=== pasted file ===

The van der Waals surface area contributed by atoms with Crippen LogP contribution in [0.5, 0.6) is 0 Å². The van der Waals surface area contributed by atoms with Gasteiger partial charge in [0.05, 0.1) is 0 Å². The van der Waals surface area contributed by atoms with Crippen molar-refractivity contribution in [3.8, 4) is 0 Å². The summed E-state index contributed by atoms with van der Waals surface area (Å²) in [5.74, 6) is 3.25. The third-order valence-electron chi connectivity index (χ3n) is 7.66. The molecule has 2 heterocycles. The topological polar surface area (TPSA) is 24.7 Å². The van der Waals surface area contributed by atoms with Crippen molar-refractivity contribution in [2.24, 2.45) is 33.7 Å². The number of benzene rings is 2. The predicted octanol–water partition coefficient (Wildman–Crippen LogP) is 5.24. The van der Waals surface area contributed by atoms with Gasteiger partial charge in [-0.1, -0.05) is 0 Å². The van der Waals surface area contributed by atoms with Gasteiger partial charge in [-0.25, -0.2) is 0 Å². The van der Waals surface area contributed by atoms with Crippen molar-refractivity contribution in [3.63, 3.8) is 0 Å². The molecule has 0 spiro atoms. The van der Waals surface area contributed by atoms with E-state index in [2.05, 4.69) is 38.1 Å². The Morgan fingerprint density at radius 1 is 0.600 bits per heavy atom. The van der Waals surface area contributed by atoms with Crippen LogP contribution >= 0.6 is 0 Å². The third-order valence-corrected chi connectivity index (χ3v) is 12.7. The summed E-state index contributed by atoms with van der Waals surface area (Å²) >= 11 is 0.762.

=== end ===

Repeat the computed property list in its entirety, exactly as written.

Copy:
The van der Waals surface area contributed by atoms with Crippen LogP contribution in [0.5, 0.6) is 0 Å². The van der Waals surface area contributed by atoms with Gasteiger partial charge in [0.05, 0.1) is 0 Å². The van der Waals surface area contributed by atoms with Crippen molar-refractivity contribution in [3.8, 4) is 0 Å². The summed E-state index contributed by atoms with van der Waals surface area (Å²) in [5.74, 6) is 3.25. The third-order valence-electron chi connectivity index (χ3n) is 7.66. The molecule has 2 heterocycles. The topological polar surface area (TPSA) is 24.7 Å². The van der Waals surface area contributed by atoms with Crippen molar-refractivity contribution in [2.24, 2.45) is 33.7 Å². The number of benzene rings is 2. The predicted octanol–water partition coefficient (Wildman–Crippen LogP) is 5.24. The van der Waals surface area contributed by atoms with Gasteiger partial charge in [-0.1, -0.05) is 0 Å². The van der Waals surface area contributed by atoms with Gasteiger partial charge in [-0.25, -0.2) is 0 Å². The van der Waals surface area contributed by atoms with Crippen molar-refractivity contribution in [3.63, 3.8) is 0 Å². The molecule has 0 spiro atoms. The van der Waals surface area contributed by atoms with E-state index in [2.05, 4.69) is 38.1 Å². The Morgan fingerprint density at radius 1 is 0.600 bits per heavy atom. The van der Waals surface area contributed by atoms with Crippen LogP contribution >= 0.6 is 0 Å². The third-order valence-corrected chi connectivity index (χ3v) is 12.7. The summed E-state index contributed by atoms with van der Waals surface area (Å²) >= 11 is 0.762.